2018 Nobel Peace Prize highlights need to prevent rape as a weapon of war

13.12.2018 - Oslo, Norway - Rene Wadlow

2018 Nobel Peace Prize highlights need to prevent rape as a weapon of war
Ilustration: Niklas Elmehed. Copyright: Nobel Media AB 2018

In their talks at the Nobel Peace Prize ceremonies in Oslo on 10 December 2018, the co-laureates, Nadia Murad and Denis Mukwege urged concerted global action to stop rape and sexual violence as weapons of war. Dr Denis Mukwege has become an eloquent spokesperson for the effort to outlaw the use of rape as a weapon of war.

Dr Mukwege has created a clinic near Bukavu in South Kivu, Democratic Republic of Congo.  The eastern area of Congo is the scene of fighting at least since 1998 – in part as a result of the genocide in neighboring Rwanda in 1994.  In mid-1994, more than one million Rwandan Hutu refugees poured into the two Kivu provinces.  Many of those fleeing Hutu were still armed as a couple of months before they were killing some 800,000 Tutsi and moderate Hutu in Rwanda.  They continued to kill Tutsi living in the Congo, many of whom had migrated there in the 18th century.

However, violence in the eastern Congo is not limited to fighting between Hutu and Tutsi.  There are armed bands from neighbouring countries who have come on the scene attracted by possible wealth from timber and mines of rare minerals.  In addition, local commanders of the Congolese Army, far from any control by the Central Government, have created their own armed groups, looting, burning village homes and raping.

Dr Mukwege and a number of younger doctors whom he has trained try to care for women who have undergone rape by multiple men, one after the other, often in public in front of family members and others who know the women.  Known rape, even by a single person, can be a cause of family breakup, lasting shame and an inability to continue living in the same village.  There are also negative attitudes toward children born of rape.  Multiple rape in the Congo is often followed by deliberate destruction of the woman’s reproductive organs.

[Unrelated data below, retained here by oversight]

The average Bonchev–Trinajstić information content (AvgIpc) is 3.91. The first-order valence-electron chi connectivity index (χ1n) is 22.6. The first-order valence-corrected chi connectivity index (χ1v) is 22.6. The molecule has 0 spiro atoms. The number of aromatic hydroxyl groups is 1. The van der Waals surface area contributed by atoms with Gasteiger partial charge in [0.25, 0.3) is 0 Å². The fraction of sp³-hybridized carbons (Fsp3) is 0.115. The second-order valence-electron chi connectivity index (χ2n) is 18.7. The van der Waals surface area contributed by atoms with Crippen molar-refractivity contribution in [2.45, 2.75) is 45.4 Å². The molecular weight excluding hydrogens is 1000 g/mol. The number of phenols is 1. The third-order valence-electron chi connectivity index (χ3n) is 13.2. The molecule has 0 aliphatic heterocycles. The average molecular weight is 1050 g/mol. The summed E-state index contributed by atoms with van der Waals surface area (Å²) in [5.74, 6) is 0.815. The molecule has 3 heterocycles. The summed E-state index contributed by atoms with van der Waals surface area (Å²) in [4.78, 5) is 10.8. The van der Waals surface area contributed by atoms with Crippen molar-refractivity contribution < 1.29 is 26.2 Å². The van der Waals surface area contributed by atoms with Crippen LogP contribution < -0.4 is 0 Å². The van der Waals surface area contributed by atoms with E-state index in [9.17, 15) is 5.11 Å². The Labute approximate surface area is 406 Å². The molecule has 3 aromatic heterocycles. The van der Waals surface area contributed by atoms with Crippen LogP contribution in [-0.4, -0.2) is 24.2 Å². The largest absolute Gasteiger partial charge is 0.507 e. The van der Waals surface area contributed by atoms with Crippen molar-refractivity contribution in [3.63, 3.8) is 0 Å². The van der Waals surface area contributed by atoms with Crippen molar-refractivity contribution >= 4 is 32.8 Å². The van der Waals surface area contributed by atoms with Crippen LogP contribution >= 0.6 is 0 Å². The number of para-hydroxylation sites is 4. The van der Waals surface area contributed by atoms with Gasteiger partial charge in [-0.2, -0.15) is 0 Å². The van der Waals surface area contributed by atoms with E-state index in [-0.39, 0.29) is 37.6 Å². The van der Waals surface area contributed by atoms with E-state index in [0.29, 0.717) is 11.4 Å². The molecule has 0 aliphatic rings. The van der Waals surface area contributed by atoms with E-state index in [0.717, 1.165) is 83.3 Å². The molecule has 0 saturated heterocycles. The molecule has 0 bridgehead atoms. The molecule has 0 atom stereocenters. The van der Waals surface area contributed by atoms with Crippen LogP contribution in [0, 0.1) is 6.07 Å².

Nadia Murad, now a United Nations Goodwill Ambassador on Trafficking of Persons, is the co-laureate of the 2018 Nobel Peace Prize.  In 2014, when she was 21, she and her neighbours in a predominantly Yazidi village in the Simjar mountainous area of Iraq were attacked by the forces of the Islamic State of Iraq and Syria (ISIS).  These forces were following a pattern of targeted killings, forced conversions to Islam, abductions, trafficking of women, sexual abuse and slavery.  In Murad’s village, most of the older men were killed, the younger men taken to be soldiers in the ISIS forces.  The women were taken into slavery, primarily as sex slaves to Mosul, the city which was serving as the headquarters of ISIS.

There were some 500,000 Yazidi in Iraq, though Iraqi demographic statistics are not fully reliable.  There also had been some 200,000 Yazidi among the Kurds in Turkey, but now nearly all those in Turkey have migrated to Western Europe, Australia, and Canada.  The government of Saddam Hussein was opposed to them not so much for their religious beliefs but because some Yazidi played important roles in the Kurdish community seen as largely opposed to his government.

The structure of the Yazidi world view is Zoroastrian, a faith born in Persia proclaiming that two great cosmic forces, that of light and good, and that of darkness and evil, are in constant battle.  Man is called upon to help light overcome darkness.  However, the strict dualist thinking of Zoroastrianism was modified by another prophet from Persia, Mani of Ctesiphon in the third century CE.  Mani tried to create a synthesis of religious teachings that were increasingly coming into contact through trade: Buddhism and Hinduism from India, Jewish and Christian thought, Gnostic philosophy from Egypt and Greece.  Mani kept the Zoroastrian dualism as the most easily understood intellectual framework, though giving the dualism a more Taoist (yin/yang) character.  Mani had visited China.  He developed the idea of the progression of the soul by individual effort through reincarnation – a main feature of Indian thought.

After a time as a sex slave in Mosul, Murad, with the help of a compassionate Muslim family, was able to escape Mosul and made her way to the Iraqi Kurdistan area where many Yazidi from the Sinjar area had already arrived.  Once there, she joined a newly created association of Yazidi women who had organized to defend their rights so that women’s voices could be heard.  A few of these women were able to be resettled in Western Europe.  She was able to live in Germany where she became the spokesperson for Yazidi women who had met a similar fate.  In December 2015, she addressed the U.N. Security Council and became the public face both for the Yazidi women but also for an even larger number of women victims of the fighting in Iraq and Syria.

The Nobel Peace Prize will help focus world attention on rape and the captivity of women as weapons in war.  This is a theme of world law which the Association of World Citizens has stressed in the U.N. human rights bodies in Geneva starting with cases during the conflicts which followed the breakup of the Yugoslav Federation.  Nadia Murad and Denis Mukwege can be seen as bringer of light into a dark world.

Categories: Africa, Middle East, Peace and Disarmament
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